To transmit and receive digital/data modes you need to connect the radio audio in/out to the computers sound card in/out, the computer then runs the necessary software to encode/decode the signals. I want to try out WSPR, PSK, JT65 and some SSTV for starters I have spent too long just receiving and decoding...
There are a number of inexpensive commercial interfaces available, but many of them use the same basic design originally intended for eQSO/Echolink operation. I nearly succumbed but I had built an eQSO interface many years ago when using PMR446 and had most of the parts to build another.
I nearly took the easy route and got a commercial one since connecting up some home built circuitry to a £20 hand held is slightly less daunting than plugging it into an expensive rig! My original interface has been modified and reused over the years and was a bit of a mess, but being brave I decided I could tidy it up and I couldn't really damage anything if I took my time... actually the truth was I discovered I didn't have the necessary optocoupler IC so couldn't build a new one just yet...
A simple internet search for digital/data mode interfaces will bring up a great deal of information, schematics and ideas for home brew solutions. The basics can be found here for example.
The simplest form of interface is just a simple direct lead with the transmitter operating in VOX mode. However levels can be a problem as the line/speaker output from a computer can be too high for a transmitters microphone input. Also connecting a radio to a computer directly can lead to problems with ground loops and interference.
The computer can be made to control the Push-To-Talk (PTT) on the transmitter using a serial port with the software controlling one of the handshake lines (RTS/DTR) Some data mode software support CAT to allow control of the PTT as well as tuning the transmitter, but the serial port method is more universal.
The preferred interface, and the one I had built isolates the computer from the radio by using two audio transformers and an optocoupler. There is no direct connection between the two devices so keeps interference to a minimum.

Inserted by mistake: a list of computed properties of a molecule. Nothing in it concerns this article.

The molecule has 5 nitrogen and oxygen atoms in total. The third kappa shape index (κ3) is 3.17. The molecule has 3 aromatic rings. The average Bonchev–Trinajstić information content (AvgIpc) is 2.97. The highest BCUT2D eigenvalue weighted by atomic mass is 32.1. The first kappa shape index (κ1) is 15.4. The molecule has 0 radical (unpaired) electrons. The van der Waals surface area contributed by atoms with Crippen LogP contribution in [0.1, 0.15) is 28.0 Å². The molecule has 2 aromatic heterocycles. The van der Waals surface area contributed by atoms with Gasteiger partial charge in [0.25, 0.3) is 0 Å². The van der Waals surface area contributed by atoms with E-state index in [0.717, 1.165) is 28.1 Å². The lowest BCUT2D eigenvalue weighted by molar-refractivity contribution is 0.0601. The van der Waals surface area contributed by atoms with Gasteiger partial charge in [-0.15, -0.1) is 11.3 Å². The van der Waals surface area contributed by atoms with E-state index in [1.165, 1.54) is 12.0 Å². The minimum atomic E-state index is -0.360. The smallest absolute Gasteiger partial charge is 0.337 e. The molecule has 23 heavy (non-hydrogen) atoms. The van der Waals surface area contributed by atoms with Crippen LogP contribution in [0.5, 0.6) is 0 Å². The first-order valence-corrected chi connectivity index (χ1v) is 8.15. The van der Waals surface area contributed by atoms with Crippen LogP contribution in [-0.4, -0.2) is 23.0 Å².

I could have used the microphone and speaker output on the radio, but the FT-857D has a convenient data connector on the back. This is a 6-pin DIN socket as used by older (PS/2) computer keyboards/mice. Note the diagram shown in the FT-857D manual (as below) is the view as you look at the socket.
|FT-857D Data connector as in the manual|
Like many people I initially thought I could cut a lead off a mouse/keyboard and repurpose it, however I discovered most only use four wires and they don't use the necessary pins! You might be lucky especially with older keyboards or alternatively if you have an old keyboard extender cable they usually have all six wires present. Alternatively the plugs are readily available from the likes of CPC/Farnell.
I had a hunt around in a junk box and located a suitable keyboard extender cable. I chopped off the useless end and metered out the pins to identify the appropriate wires. Remember when looking at the plug the pins are swapped left-to-right compared to the diagram which is the socket view.
Well here is the insides of the interface.. and as you can see I completely failed to tidy it up! Not my best work, but I did put it in a new box and I did tape up all those unused wires!
|The messy internals of the interface|
|It looks better with the lid on..|
|Computer, radio and interface|
It was straight forward setting up WSPR to use a combination of CAT for tuning and the RTS PTT control and soon had some encouraging results, in fact these are some of the spots of my 5W signal on 10m/20m and 30m, I was grinning from ear to ear!
Looking forward to spending some more time experimenting with the data modes.